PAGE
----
Teachers need to recognize which of their skills contribute to student achievement,
that they control the acquisition and exercise these skills, and that they need to take
responsibility for the successes and failures of their students. Especially important is
the creation of a self-correcting environment in which self-perceptions are credibly
Transformational Leadership and Collective Teacher Efficacy 193
linked to outcomes, avoiding defeatist downward spirals and delusional upward
spirals. Second, principals should help teachers set feasible, proximal goals to
increase the likelihood of mastery experiences. For example, Gibson (2001) found
that goal-setting training contributed to the individual and collective efficacy beliefs of
nursing teams. Third, principals need to provide teachers with access to high quality
professional development and provide constructive feedback on their skill acquisition.
Roberts and Moreno (2003) found that science teachers’ self-efficacy perceptions
failed to align with their knowledge of effective science teaching methods. We are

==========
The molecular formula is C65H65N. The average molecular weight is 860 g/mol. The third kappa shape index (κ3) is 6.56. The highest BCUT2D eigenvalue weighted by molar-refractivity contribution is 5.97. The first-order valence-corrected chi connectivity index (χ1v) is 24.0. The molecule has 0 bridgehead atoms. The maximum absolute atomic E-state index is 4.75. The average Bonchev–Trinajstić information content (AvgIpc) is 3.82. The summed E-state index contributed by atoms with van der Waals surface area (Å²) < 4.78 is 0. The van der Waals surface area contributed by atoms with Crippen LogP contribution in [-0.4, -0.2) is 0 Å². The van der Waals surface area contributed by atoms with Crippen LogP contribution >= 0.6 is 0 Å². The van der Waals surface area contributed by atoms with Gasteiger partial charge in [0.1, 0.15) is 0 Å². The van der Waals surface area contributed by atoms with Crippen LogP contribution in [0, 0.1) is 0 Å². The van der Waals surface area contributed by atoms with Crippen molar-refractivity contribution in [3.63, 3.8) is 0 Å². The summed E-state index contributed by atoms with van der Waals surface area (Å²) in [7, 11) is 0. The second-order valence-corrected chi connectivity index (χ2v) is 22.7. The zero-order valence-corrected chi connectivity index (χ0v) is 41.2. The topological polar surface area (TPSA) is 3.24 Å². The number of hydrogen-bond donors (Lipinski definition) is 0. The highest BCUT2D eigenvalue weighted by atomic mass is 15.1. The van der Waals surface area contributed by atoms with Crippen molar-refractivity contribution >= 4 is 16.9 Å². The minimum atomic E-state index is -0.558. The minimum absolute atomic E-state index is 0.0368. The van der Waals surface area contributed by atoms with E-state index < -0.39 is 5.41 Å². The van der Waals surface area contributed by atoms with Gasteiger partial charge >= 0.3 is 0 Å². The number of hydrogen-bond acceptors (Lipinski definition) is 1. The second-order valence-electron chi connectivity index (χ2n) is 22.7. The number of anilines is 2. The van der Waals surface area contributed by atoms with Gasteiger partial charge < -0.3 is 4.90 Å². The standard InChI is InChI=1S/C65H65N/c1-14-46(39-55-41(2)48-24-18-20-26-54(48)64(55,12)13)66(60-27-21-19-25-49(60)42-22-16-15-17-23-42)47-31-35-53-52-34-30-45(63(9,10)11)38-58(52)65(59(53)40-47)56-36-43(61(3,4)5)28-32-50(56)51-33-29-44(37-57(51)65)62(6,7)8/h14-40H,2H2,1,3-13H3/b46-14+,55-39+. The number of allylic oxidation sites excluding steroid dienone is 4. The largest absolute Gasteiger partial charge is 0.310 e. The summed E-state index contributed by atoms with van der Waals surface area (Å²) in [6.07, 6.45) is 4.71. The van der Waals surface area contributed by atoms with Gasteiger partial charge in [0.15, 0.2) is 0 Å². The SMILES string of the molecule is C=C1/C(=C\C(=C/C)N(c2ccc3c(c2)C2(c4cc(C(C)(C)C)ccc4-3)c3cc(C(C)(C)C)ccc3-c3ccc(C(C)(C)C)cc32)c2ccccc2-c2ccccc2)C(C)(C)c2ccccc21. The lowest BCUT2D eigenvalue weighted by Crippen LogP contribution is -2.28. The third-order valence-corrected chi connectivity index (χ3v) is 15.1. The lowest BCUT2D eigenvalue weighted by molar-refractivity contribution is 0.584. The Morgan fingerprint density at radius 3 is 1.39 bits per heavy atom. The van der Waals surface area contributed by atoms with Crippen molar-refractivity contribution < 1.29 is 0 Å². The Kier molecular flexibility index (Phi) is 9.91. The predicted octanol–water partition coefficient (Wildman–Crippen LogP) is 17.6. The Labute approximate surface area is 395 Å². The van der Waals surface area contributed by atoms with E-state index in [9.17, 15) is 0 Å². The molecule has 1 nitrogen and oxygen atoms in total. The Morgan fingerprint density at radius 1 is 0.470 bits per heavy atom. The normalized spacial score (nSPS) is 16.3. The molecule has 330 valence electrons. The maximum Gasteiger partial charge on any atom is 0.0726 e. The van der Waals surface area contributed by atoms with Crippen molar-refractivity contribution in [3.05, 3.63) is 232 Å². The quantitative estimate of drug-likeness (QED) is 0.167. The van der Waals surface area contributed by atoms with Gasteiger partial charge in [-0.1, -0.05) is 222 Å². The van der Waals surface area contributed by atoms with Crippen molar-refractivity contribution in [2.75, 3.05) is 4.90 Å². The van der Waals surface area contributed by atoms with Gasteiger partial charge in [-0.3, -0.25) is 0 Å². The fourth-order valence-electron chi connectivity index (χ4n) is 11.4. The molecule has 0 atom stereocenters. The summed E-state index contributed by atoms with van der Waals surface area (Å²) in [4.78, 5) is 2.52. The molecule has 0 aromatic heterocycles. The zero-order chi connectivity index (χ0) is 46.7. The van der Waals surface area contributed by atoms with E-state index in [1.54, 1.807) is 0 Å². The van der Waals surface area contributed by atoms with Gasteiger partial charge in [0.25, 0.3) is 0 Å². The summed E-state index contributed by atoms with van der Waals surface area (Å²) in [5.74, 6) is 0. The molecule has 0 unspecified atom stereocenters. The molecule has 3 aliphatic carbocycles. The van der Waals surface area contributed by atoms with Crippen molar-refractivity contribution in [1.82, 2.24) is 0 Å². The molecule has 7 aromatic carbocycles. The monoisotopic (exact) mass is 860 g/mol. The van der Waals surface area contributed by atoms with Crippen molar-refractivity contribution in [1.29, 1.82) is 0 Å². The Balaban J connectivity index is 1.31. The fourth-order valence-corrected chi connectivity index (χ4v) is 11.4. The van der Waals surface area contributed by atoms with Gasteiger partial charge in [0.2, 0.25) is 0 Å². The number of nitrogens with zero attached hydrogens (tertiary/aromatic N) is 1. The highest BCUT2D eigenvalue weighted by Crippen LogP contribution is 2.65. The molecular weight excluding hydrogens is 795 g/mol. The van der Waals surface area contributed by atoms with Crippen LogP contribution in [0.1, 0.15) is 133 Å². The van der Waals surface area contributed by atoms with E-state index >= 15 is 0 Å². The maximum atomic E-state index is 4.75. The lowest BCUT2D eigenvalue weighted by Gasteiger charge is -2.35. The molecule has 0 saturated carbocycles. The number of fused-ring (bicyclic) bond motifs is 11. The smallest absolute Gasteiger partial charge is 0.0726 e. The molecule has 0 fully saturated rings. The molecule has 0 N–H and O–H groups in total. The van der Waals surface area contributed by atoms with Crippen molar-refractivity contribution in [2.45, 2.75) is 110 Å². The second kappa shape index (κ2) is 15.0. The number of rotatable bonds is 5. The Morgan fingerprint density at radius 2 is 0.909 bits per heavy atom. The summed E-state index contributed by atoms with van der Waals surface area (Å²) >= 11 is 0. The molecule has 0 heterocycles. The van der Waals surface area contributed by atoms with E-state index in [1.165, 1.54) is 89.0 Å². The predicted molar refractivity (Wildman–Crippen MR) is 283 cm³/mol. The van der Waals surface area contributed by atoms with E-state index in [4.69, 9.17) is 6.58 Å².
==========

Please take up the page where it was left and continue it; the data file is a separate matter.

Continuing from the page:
convinced that efficacy beliefs are most powerful when they are grounded in accurate
Teacher commitment can be defined as a teacher’s loyalty and passion for their students, the profession of teaching, and their school or district. Student achievement can be defined as the level of performance and success reached by students. Transformational leadership can be defined as the leadership approach that encourages the cultivation of other leaders through the involvement of the organization’s followers or members in decision-making and vision execution. The understanding of these terms are necessary to the development of the impact of teacher commitment on student achievement because teacher commitment and student achievement are the main topics of this research with transformational leadership being a proven method for combating issues related to the topic.